Visualize and create your wellness practice by Marc H. Sencer, MD

Chiro Biz Quiz: Visualize and create your wellness practice

By Marc H. Sencer, MD
Many doctors envision performing wellness or alternative medicine services, but don’t often think about specifics and what a good business plan should include.

There are, however, steps you can take to create a profitable wellness practice.

The first step should be deciding what services you want to offer. There are many services to choose from including: Acupuncture, nutrition, biofeedback, anti-aging, and detoxification/chelation. Some services will require special training for certification (acupuncture), while others, such as chelation or vitamin injections, will require that you have MDs on board. Remember, you must take these factors into consideration.

You should also consider your patient demographics. A practice in an upscale area is more likely to have patients who will be able to afford esoteric cash-based services.

It’s important to carefully examine your office’s layout to be sure you have the space necessary for any additions. Most wellness services require little space, but if you are already bursting at the seams, you may run into a problem. Also consider the aesthetics of your office, as this may be a good time to remodel.

Once you have made a preliminary decision about the services you want to offer put them into a business plan in order to determine what it will cost to make them profitable. Sometimes doctors find that their “dream practice” won’t work as a business.

When formulating your business plan, it is helpful to use a worst case estimate of the number of existing patients who would potentially use your new service, without having to market to new patients.

Next, try to get an idea of how much these patients would spend on a monthly basis. It may be useful to survey your patients about the new services and get their feedback. Just be aware that many patients will be enthusiastic, but may never use the new services. Factor this into your calculations.

It is often helpful to work backward. For example: Let’s say you want to increase your practice’s income by $5,000 a month, and you know that approximately 100 patients could purchase supplements each month. Your goal could be accomplished if each patient purchased supplements that had an approximate net markup of $50, or a retail price of $100. Is that realistic? Is it too expensive, or not expensive enough? Be sure you can answer these questions.

Once you have vetted your idea as a business and determined it can work, develop the clinical protocols that will be best for your patients without violating the parameters of your business plan. This balancing act between you as a doctor and you as a businessman isn’t always easy — but it is essential. It may mean giving away some services to patients in need, but in the end it will help maintain your reputation and bring referrals to you.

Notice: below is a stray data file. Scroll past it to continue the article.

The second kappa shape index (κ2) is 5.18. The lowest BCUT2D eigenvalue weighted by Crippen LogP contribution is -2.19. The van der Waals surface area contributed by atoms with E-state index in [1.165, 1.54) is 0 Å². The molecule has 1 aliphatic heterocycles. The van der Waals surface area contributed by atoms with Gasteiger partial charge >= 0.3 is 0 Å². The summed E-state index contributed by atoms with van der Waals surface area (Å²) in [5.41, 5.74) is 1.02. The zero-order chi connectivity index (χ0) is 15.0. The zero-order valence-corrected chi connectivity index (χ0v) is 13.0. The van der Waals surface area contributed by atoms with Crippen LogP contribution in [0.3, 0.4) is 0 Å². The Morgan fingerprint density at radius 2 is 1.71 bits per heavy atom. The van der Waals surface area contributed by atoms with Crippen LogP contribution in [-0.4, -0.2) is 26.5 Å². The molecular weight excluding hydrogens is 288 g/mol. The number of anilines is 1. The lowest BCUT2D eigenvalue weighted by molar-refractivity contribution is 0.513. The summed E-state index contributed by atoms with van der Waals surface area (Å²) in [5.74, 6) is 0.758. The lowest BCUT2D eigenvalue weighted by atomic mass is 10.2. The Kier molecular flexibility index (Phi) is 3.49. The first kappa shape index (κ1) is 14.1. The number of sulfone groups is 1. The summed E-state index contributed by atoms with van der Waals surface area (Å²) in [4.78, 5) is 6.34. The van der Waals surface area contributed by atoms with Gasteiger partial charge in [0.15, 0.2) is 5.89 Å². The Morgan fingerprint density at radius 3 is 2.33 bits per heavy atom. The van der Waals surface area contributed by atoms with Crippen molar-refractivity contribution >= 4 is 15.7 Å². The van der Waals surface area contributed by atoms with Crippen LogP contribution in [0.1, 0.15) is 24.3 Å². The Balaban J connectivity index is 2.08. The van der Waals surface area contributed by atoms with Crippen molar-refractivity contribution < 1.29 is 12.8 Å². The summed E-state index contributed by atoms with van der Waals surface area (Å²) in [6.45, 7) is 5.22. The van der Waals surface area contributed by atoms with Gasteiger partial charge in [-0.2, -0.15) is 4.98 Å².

Most wellness practices consist of diagnostic testing, office visits, and nutritional supplementation. You will need protocols for these components, and everything you do for your patients, otherwise you’ll have to reinvent the wheel each time you see a new patient.

Once you have organized your wellness practice and are comfortable with the protocols in place, consider marketing. It’s best to start slow, with a small budget, and market only to your existing patients and your network. Once you feel comfortable, you can expand out.

Because a wellness practice is a niche business, there may not be as much competition as with a chiropractic or medical practice. This enables you to market yourself as the wellness expert in your community. Consider writing a book, blog, or a regular feature in a local publication.

A good practice management consultant with wellness experience should be able to help you through the process of creating your wellness practice. In this era of decreasing insurance reimbursements, a cash-based wellness practice makes good financial sense.

Marc H. Sencer, MD, is the president of MDs for DCs, which provides intensive one-on-one training, medical staffing, and ongoing practice management support to chiropractic integrated practices. He can be reached at 800-916-1462 or through

Test Yourself

Test your knowledge about what you should know when creating a wellness practice with this true or false quiz.

[ ] 1. Patient demographics are less important in a wellness practice than in a traditional chiropractic practice.

[ ] 2. Some wellness services require a medical doctor.

[ ] 3. Competition for patients in the wellness arena is fierce.

[ ] 4. One of the most effective marketing tools is to position yourself as a wellness expert.

Answers: No. 2 and 4 are both true. Some wellness services may require you to have a medical doctor, while others could require special training. Marketing yourself as a wellness expert may be a good way to bring patients to your door and help garner referrals.

No. 1 and 3 are both false. Because wellness services are usually life enhancing rather than essential, and most are not covered by insurance, only patients who can afford them and perceive their value will seek you out.

Because wellness is a niche business there will be far less practices competing with you. In some areas you may be the only doctor with a wellness practice.